1. What’s your story? Where are you from?
I was born and raised in Bangkok, Thailand. At 19, I landed myself in creative, multicultural Melbourne. I thought my move was a temporary one, but it’s been over a decade and I’m still in Australia. After I finished art school, I took up graphic design and worked as a designer for about 4 years. I gradually found my niche in lettering and decided to quit my job. Today, I am a self-employed letterer and illustrator, delivering services such as murals, signage and chalkboards. I’m also part of a group of amazing lady letterers. We call ourselves The Letterettes and are represented by The Jacky Winter Group.
2. Tell us about your aesthetic.
My lettering styles can be quite varied, but script is definitely my favourite. I love creating elegant scripts and flourishes inspired by traditional copperplate calligraphy. At other times though, I would illustrate letterforms that are much more playful, fun and free.
3. What is your favourite medium and why?
The classic pencil and paper. I’ve lettered on so many different items and surfaces, but no matter what I do, I always have to plan ahead and do rough concepts on paper first.
4. What is your artistic process like?
All the best ideas seem to come to me when I’m in the shower, so this is what I do when I get stuck! This suits me just fine as I’ve always operated from my home-studio. Once it’s all figured out, I seem to focus better if I put on a good podcast or playlist. This may not always be possible (as most of my jobs get pumped out under very tight deadlines) but I do prefer to leave a finished piece overnight and look over it with fresh eyes whenever possible. I’m really big on process. I used to hold myself back from creating things because I feared failure. I realise now that it’s all about the process. The more mistakes I make, the more I learn. It’s definitely better to make mistakes, than to stay completely still and not create at all.
5. Who and/or what inspires your work?
Travel really fuels my work. I stay visually curious by exploring new places. For example, the colourful run-down houses I spotted during a train ride from New Delhi to Agra really ignited my love for pastel colours. Almost everything in India is sign-painted (including the license plates) while signage in Japan is digitalised wherever possible. Both extremes are beautiful in their own way, and I could stare at different scripts and languages all day. I also love seeing all the handicrafts from the different provinces in Thailand. The creative industry is undervalued at times, and I feel that creatives have to work harder to gain appreciation of what we do, but I feel inspired and empowered when I see that creativity present in every corner of the world.
6. What role does art play in your life? How does it change the way you view the world?
I’ve always been attracted to letterforms without knowing that lettering was a thing. I used to spend my lunch breaks alone in the art room while other teenagers socialised outdoors. If there was any opportunity to write on the classroom chalkboard, I would jump at it. I went from not knowing that the lettering industry existed to realising that letterers have the power to convey strong messages and influence people in their decisions.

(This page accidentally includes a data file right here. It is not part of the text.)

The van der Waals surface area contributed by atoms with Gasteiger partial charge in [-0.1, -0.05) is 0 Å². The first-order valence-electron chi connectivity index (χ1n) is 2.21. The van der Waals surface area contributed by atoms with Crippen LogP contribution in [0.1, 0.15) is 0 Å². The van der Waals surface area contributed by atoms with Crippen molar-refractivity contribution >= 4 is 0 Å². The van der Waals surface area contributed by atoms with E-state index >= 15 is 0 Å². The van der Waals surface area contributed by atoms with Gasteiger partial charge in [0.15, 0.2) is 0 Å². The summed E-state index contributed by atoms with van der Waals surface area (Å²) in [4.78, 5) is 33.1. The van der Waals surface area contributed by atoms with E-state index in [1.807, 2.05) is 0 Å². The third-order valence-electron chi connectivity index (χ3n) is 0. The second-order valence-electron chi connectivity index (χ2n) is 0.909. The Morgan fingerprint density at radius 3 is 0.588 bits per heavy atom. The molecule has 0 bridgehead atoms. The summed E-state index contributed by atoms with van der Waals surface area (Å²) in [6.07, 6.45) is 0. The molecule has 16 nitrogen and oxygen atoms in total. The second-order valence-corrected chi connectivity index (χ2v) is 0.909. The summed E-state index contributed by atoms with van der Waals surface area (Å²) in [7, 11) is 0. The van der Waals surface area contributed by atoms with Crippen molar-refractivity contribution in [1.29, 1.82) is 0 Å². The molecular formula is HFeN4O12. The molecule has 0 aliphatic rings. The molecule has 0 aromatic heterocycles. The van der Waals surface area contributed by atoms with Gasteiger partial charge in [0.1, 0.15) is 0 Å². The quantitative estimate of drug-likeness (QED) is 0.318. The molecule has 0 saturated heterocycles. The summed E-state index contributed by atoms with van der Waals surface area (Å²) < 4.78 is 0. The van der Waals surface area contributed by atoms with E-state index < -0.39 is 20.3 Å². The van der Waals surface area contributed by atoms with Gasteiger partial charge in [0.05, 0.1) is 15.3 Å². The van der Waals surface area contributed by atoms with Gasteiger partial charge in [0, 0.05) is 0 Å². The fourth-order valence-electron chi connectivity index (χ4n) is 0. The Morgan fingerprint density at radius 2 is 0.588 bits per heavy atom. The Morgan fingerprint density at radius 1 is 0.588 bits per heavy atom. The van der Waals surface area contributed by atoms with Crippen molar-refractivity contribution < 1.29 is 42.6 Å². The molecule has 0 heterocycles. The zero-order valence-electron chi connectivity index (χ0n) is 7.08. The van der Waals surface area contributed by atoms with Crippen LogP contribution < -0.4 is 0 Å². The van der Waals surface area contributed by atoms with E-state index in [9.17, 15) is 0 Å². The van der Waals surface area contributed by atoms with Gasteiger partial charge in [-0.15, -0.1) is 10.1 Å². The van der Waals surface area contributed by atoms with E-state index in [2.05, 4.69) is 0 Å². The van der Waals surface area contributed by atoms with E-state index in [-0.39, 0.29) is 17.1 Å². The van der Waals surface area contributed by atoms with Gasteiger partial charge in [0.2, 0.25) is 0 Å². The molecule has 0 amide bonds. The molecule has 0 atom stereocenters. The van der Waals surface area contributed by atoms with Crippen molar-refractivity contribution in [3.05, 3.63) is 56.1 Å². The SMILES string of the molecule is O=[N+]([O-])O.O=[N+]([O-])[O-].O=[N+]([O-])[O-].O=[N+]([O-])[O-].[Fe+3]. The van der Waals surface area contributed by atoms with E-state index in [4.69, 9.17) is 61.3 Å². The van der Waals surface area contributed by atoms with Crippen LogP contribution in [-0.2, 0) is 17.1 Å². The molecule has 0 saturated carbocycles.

7. Where did you study?
I studied graphic design at RMIT (Royal Melbourne Institute of Technology).
8. Where do you see yourself in five years? Working in an agency?
Lettering is a trend. Although there is a real demand for it at the moment, what goes up must always come down. I’m excited to see how I might evolve and adapt to this change. Working with The Letterettes and The Jacky Winter Group, I’ve lettered for dream clients like Nike and Disney, but I won’t stop learning and growing. In the next 5 years, I hope to be more established as an individual artist, and hope to keep growing my network and services. I’ve started my own range of products too (tote bags and temporary tattoos) and I’m keen to see where that might go.
9. What about in ten?
I always feel very inspired when I meet letterers who have been lettering for over 20 years. I want grow old with lettering and I will keep my hand-skills alive for as long as possible. If not career-wise, then at the very least, hobby-wise.
10. What do you hope to achieve with your art?
I personally find lettering to be very therapeutic and meditative. If my mind gets too messy, I get out my pen and paper and enter my zen zone. Too often I worry about the future or dwell on the past, but lettering brings me back the present, and I’m able focus on what’s right in front of me. When I introduce lettering to people through workshops, I hope they can enjoy and learn from the process as much as I do.
11. Now, tell us a little more about you as a person: what is your favourite food?
I love pastries, ice cream, chocolate and everything green-tea related.
12. Favourite book?
Wabi-Sabi for Artists, Designers, Poets & Philosophers by Leonard Koren.
13. Favourite genre of music?
I love everything from Rüfüs to Vampire Weekend. A friend introduced me to a Japanese band called Toe recently, and I’ve been listening to that non stop.
14. What are your hobbies?
I can’t live without yoga, podcasts, books and music.
15. If you weren’t an artist, what would you be?
I’m not too sure, but I would love to work with animals in some way. Maybe animal behaviorist or a pet groomer.